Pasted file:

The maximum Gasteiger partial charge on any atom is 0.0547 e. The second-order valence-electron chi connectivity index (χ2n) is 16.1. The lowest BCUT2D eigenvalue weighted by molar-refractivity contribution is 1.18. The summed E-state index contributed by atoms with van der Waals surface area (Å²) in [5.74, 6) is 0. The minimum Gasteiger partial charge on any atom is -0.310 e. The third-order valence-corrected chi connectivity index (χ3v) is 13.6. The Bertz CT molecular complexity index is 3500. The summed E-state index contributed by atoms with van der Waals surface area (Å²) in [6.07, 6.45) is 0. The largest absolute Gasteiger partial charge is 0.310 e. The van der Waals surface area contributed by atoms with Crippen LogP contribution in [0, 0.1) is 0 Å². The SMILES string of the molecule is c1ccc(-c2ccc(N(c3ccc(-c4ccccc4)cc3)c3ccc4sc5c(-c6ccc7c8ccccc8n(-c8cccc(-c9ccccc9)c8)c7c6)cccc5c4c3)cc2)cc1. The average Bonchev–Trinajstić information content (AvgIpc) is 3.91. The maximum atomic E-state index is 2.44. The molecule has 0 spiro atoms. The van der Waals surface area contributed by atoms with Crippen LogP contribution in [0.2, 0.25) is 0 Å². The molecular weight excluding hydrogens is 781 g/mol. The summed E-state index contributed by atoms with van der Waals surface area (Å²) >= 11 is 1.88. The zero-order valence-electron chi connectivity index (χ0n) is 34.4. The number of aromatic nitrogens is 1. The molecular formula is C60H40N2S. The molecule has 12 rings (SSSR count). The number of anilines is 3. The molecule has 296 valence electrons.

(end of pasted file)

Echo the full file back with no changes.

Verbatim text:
The maximum Gasteiger partial charge on any atom is 0.0547 e. The second-order valence-electron chi connectivity index (χ2n) is 16.1. The lowest BCUT2D eigenvalue weighted by molar-refractivity contribution is 1.18. The summed E-state index contributed by atoms with van der Waals surface area (Å²) in [5.74, 6) is 0. The minimum Gasteiger partial charge on any atom is -0.310 e. The third-order valence-corrected chi connectivity index (χ3v) is 13.6. The Bertz CT molecular complexity index is 3500. The summed E-state index contributed by atoms with van der Waals surface area (Å²) in [6.07, 6.45) is 0. The largest absolute Gasteiger partial charge is 0.310 e. The van der Waals surface area contributed by atoms with Crippen LogP contribution in [0, 0.1) is 0 Å². The SMILES string of the molecule is c1ccc(-c2ccc(N(c3ccc(-c4ccccc4)cc3)c3ccc4sc5c(-c6ccc7c8ccccc8n(-c8cccc(-c9ccccc9)c8)c7c6)cccc5c4c3)cc2)cc1. The average Bonchev–Trinajstić information content (AvgIpc) is 3.91. The maximum atomic E-state index is 2.44. The molecule has 0 spiro atoms. The van der Waals surface area contributed by atoms with Crippen LogP contribution in [0.2, 0.25) is 0 Å². The molecular weight excluding hydrogens is 781 g/mol. The summed E-state index contributed by atoms with van der Waals surface area (Å²) >= 11 is 1.88. The zero-order valence-electron chi connectivity index (χ0n) is 34.4. The number of aromatic nitrogens is 1. The molecular formula is C60H40N2S. The molecule has 12 rings (SSSR count). The number of anilines is 3. The molecule has 296 valence electrons.